The first person to transcribe Emily Harris’s 1860-61 letters at the Taranaki Museum in January 1999 was Sue Needham. For a long time we assumed that Sue was a staff member or a summer intern because part of her typed transcript is on museum letterhead. Later we learned from correspondence held by Roseanne Cranstone that Sue Needham was a Harris descendant living in Australia. Roseanne’s mother Janet Briant received a letter from researcher Moira Long requesting permission to copy Harris material. Moira was the author of the entry on Emily Harris in the Dictionary of New Zealand Biography. She wrote: ‘I wish to request permission for the Turnbull Library to supply copies of the letters to Mrs Sue Needham, who lives in Queensland. She is a descendant and has a particular interest in the artist Emily Harris because she has recently taken up painting herself, and is also studying art history at university.’ (31 May 1996)
After contacting a surprised Sue Needham, Queensland artist, and finding that she had no knowledge of her Harris-related namesake, we let things rest, unable to make a connection between the New Zealand part of the family and its Australian offshoot. The breakthrough came a few weeks ago when we were finally able to reconstruct the history of Emily’s nephew Alfred Henry (Harry) Moore, who went to New South Wales in 1883, married there in 1895 and had six daughters born between 1896 and 1918. Surely, we thought, this must be the link to Sue Needham and her interest in Emily’s artwork and writing. But which of the six daughters was the pathway to Sue?
Enter Roseanne Cranstone with five letters written by Harry’s eldest daughter Dorothy Moore to her father Phil Briant between 1969 and 1972. Dorothy (1896-1979) and Phil (1902-1987) were second cousins and had clearly kept up with each other’s family news over the years. Perhaps Phil met Harry and the Moore cousins when he and his mother Gretchen Briant transited Sydney in March 1939 en route for England. Perhaps the families shared their respective Moore and Weyergang histories and talked about their common Harris ancestry. Whatever the case, Dorothy’s letters are full of family activities in Lismore and its surrounding small towns in northern NSW. Dorothy was the only unmarried sister among Harry’s daughters. For many years she worked as a clerk on the Northern Star in Lismore. Later her home was full of neighbourhood children as well as visiting nieces and nephews: ‘A week last Sat night I had five children here for the night. 4 stayed all night and the 2 year old went home with her mother when she called at 11PM. Always have two little girls 2 ½ and 4 ½ in for a cup of tea when I have breakfast and some folk say what do you do with yourself. I just say the days are not long enough for me.’ (20 Oct 1969)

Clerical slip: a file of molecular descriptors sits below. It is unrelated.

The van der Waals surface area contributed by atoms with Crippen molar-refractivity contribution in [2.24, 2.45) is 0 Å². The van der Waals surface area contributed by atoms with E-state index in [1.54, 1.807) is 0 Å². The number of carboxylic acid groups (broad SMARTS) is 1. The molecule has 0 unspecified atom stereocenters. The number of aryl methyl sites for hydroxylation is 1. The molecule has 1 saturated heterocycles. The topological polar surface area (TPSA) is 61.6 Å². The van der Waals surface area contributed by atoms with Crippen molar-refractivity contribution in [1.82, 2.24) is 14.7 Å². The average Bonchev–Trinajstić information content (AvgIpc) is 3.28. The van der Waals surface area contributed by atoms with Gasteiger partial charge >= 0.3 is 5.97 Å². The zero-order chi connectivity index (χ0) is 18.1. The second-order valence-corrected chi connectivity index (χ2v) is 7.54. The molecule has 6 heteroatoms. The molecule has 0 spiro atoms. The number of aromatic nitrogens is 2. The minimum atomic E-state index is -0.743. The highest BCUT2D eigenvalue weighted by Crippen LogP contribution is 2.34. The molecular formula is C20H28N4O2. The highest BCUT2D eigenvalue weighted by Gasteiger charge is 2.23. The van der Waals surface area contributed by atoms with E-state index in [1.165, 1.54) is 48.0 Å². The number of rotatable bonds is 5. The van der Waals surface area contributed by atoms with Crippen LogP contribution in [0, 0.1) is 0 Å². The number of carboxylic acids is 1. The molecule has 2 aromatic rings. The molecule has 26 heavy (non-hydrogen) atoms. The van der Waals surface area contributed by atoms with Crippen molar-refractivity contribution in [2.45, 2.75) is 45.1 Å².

Dorothy was close to her sisters Grace Wenban and Emily Tregeagle (known as Bonnie), who lived in nearby Grafton. ‘Grace and Bon’ feature prominently in the letters. Dorothy stays with them and keeps house for Grace when she is laid up by an accident. Grace and Bon have Dorothy to stay with them for three months when she is diagnosed with pernicious anaemia. The three sisters go on local excursions together, and sometimes they go to Brisbane (four hours away by car). They exchange batches of jam, relish and chutney. Dorothy also keeps an eye on trans-Tasman family news. In December 1971 she writes to Phil: ‘Did you know that Aunt Minnie and Des have had a trip to Australia. Des daughter Carol was married in Melbourne. They had a couple of days in Sydney. Visited Frances. I was not able to go down to see them.’ (This is Minnie Hill Moore, widow of Harry’s brother Frank Edwin Moore, and her son Deslie, who lived in Palmerston North. Frances is Mrs Frances Marsh, another Moore sister.) Then we see it:
Spent a lovely Xmas with my two sisters in Grafton. And Bon had her family home. We had great fun with Su’s baby a smart little chap. Was then 14 months. His great loves apart from his parents Robert and Sue Are meat fruit and music. Has got twiddly fingers, examines everything. Don’t think he will be a barrister like his dad – more like a [plumber]. Wish I could live long enough to know. (22 Feb 1972)
Not quite a positive identification, but it seems that Emily May (Bonnie) Tregeagle (born in 1911, married in 1940) might be Sue Needham’s mother. A snippet from a local newspaper confirms the child’s name:
St. Andrew’s Sunday School Concert
Children of St. Andrew’s Presbyterian School and their friends presented an entertaining programme at a concert in St. Andrew’s Hall, on Saturday night.
The concert raised £20 for the Sunday School and kindergarten.
Highlights of the programme were items by the kindergarten. The first was “The Sleeping Princess,” the cast being: Princess, Carolyn Geison; Lady-in-Waiting, Robyn Harwood; Prince, Raymond Strickland; children, Betty Hetherington, Joan Sibthoroe, Judith Harvey, Susan Tregeagle, Gillian Gib-bins, Kerry Naylor, Jill Stratton, Anne Herron, Diane Graham, Leone Warr, Kathryn Tippett, Janice Simmons.
The same children caused much merriment in a costumed hula dance.
The cast for the “Wedding of the Painted Doll” was bride, Elizabeth Imeson; bridegroom. Peter Imeson; bridesmaids, Susan Tregeagle, Cathryn Tib-bett; minister, David Monaghan; jumping Jack, Colin Hastings. (Daily Examiner [Grafton, NSW] 5 June 1951: 3)
If we are on the right track Sue Needham, who transcribed Emily’s letters in 1999, is Bonnie Tregeagle’s daughter, Harry Moore’s grand-daughter, Kate Harris’s great granddaughter and Emily Harris’s great-great niece. Will the New Zealand and Australian parts of the Harris family make contact again? We hope so.